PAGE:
Does Your Workplace Meet OSHA Safety Guidelines?
The Occupational Safety & Health Administration isn’t all that intimidating… unless they’re standing in the middle of your workplace. That usually means they’re investigating your company for one reason or another. If agency representatives visit your location, they’re probably following up on a potential violation because you failed to meet OSHA guidelines and standards.
You Can’t Avoid OSHA
OSHA is a branch of the Department Of Labor that sets federal workplace safety standards. They have jurisdiction over private-sector employers, and they work to keep workers safe.
- Pass laws and regulations to promote workplace safety and employer compliance.
- Train and advise workers and employers on maintaining a safe workplace.
- Investigate potential workplace safety violations.
- Enforce federal safety laws and regulations by citing and assessing penalties against non-compliant companies.
Why Would OSHA Show Up at Your Business?
One of OSHA’s primary duties is to investigate and enforce non-compliance with safety laws and regulations. So if they show up at your workplace, they are probably there for one of these reasons.
- Immediate Danger: Someone reported that you have a potentially dangerous workplace situation
- Serious Injuries/Illnesses: In compliance with agency requirements, you reported a severe workplace injury, illness, or fatality involving your property or operations.
- Complaint Filed by a Worker: OSHA responds when an employee files a complaint about a dangerous work environment or conditions.
- Referrals: Other agencies and informed sources refer OSHA investigators when they receive notice of a hazardous situation or a severe or fatal injury
- Hazardous Work Environments: Investigators sometimes visit businesses that regularly conduct dangerous operations.
- Follow-up: When an investigator cites a company for violation of a safety guideline, they may follow up to ensure compliance.
How Can You Avoid an OSHA Visit?
The answer is simple yet complicated. Learn how to meet OSHA safety guidelines. These guidelines can be complicated because OSHA has so many rules and regulations. However, their website provides assistance to help you stay on their good side.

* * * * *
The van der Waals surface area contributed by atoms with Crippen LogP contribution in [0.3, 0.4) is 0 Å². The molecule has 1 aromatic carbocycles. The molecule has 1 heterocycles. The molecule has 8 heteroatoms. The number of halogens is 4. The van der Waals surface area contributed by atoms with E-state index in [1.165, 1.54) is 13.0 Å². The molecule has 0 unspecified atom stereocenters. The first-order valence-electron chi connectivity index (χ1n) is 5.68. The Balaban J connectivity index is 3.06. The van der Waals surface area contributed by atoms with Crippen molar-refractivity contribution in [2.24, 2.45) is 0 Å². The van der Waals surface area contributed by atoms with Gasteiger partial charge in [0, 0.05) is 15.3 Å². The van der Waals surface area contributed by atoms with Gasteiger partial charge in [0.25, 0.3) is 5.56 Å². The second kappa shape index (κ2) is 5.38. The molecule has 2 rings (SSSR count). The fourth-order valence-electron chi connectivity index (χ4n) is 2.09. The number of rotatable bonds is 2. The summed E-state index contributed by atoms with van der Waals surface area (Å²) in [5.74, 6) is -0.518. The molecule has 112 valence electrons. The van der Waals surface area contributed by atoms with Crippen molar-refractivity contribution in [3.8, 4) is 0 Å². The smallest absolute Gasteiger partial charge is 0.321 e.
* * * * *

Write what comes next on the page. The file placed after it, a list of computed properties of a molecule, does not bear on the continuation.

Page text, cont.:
- A Law & Regulations page search feature lets you look for relevant standards by industry.
- The L&R page also lists links to safety topics, directives, frequently cited standards, and other resources to assist your training and compliance efforts.
- Conduct your own compliance audit. Make sure you know, understand, and comply with current and pending OSHA regulations.
- Pay attention to your employees. If you’re open to their safety complaints, they may come to you instead of calling OSHA.
Meet OSHA Safety Guidelines in Connecticut
To help you meet OSHA safety guidelines, the agency has area offices in Bridgeport and Hartford. These locations have jurisdiction over private-sector employers in the state. They also oversee federal government employees who work for the Post office and on military bases.
Conn-OSHA is a branch of the Connecticut Department of Labor. They have jurisdiction over state and local government workers and employers only. Conn-OSHA has adopted all OSHA standards, and they conduct similar operations. They also offer (no-penalty) consultation services for both private and public-sector businesses.
Meet OSHA Safety Guidelines in Massachusetts
In Massachusetts, OSHA has area offices in Andover, Braintree, and Springfield. In addition, the agency oversees private sector employers and employees in the state.
There is no OSHA-approved state plan. State and local government employees receive protection under the Massachusetts Labor and Industry laws. The state’s Department of Labor Standards enforces safety compliance for county and state government workers.
Contact Health Consultants Group
To learn more about meeting OSHA safety guidelines and how safety compliance affects your insurance premiums, give us a call at (800) 367-2482 or visit our contact page.